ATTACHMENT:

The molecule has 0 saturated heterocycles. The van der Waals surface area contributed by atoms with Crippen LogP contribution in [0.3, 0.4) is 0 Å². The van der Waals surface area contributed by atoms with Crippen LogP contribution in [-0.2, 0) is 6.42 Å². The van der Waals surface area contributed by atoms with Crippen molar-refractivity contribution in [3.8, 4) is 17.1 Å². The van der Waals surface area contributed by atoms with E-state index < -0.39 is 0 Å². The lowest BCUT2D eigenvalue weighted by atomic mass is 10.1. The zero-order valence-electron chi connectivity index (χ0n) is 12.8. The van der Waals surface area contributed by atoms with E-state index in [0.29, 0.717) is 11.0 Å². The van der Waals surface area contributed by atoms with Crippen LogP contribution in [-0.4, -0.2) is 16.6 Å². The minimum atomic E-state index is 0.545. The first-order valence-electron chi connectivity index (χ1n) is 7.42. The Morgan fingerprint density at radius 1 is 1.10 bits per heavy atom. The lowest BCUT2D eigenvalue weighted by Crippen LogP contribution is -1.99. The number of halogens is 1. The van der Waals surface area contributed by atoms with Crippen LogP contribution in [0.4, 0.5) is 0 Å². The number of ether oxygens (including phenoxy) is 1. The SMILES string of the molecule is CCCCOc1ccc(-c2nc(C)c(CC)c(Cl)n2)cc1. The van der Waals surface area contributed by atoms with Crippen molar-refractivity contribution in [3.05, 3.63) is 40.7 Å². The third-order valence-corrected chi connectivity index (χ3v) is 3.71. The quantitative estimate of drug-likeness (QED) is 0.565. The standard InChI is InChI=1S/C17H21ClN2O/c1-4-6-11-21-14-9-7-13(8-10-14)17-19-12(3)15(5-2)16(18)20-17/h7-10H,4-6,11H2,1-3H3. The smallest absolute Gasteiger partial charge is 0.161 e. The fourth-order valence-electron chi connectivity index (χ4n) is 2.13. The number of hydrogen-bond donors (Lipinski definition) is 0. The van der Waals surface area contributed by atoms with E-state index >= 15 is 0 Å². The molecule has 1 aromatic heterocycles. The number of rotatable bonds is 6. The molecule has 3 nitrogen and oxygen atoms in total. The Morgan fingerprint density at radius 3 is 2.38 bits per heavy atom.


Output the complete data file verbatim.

The molecule has 0 saturated heterocycles. The van der Waals surface area contributed by atoms with Crippen LogP contribution in [0.3, 0.4) is 0 Å². The van der Waals surface area contributed by atoms with Crippen LogP contribution in [-0.2, 0) is 6.42 Å². The van der Waals surface area contributed by atoms with Crippen molar-refractivity contribution in [3.8, 4) is 17.1 Å². The van der Waals surface area contributed by atoms with E-state index < -0.39 is 0 Å². The lowest BCUT2D eigenvalue weighted by atomic mass is 10.1. The zero-order valence-electron chi connectivity index (χ0n) is 12.8. The van der Waals surface area contributed by atoms with E-state index in [0.29, 0.717) is 11.0 Å². The van der Waals surface area contributed by atoms with Crippen LogP contribution in [-0.4, -0.2) is 16.6 Å². The minimum atomic E-state index is 0.545. The first-order valence-electron chi connectivity index (χ1n) is 7.42. The Morgan fingerprint density at radius 1 is 1.10 bits per heavy atom. The lowest BCUT2D eigenvalue weighted by Crippen LogP contribution is -1.99. The number of halogens is 1. The van der Waals surface area contributed by atoms with Crippen LogP contribution in [0.4, 0.5) is 0 Å². The number of ether oxygens (including phenoxy) is 1. The SMILES string of the molecule is CCCCOc1ccc(-c2nc(C)c(CC)c(Cl)n2)cc1. The van der Waals surface area contributed by atoms with Crippen molar-refractivity contribution in [3.05, 3.63) is 40.7 Å². The third-order valence-corrected chi connectivity index (χ3v) is 3.71. The quantitative estimate of drug-likeness (QED) is 0.565. The standard InChI is InChI=1S/C17H21ClN2O/c1-4-6-11-21-14-9-7-13(8-10-14)17-19-12(3)15(5-2)16(18)20-17/h7-10H,4-6,11H2,1-3H3. The smallest absolute Gasteiger partial charge is 0.161 e. The fourth-order valence-electron chi connectivity index (χ4n) is 2.13. The number of hydrogen-bond donors (Lipinski definition) is 0. The van der Waals surface area contributed by atoms with E-state index >= 15 is 0 Å². The molecule has 1 aromatic heterocycles. The number of rotatable bonds is 6. The molecule has 3 nitrogen and oxygen atoms in total. The Morgan fingerprint density at radius 3 is 2.38 bits per heavy atom.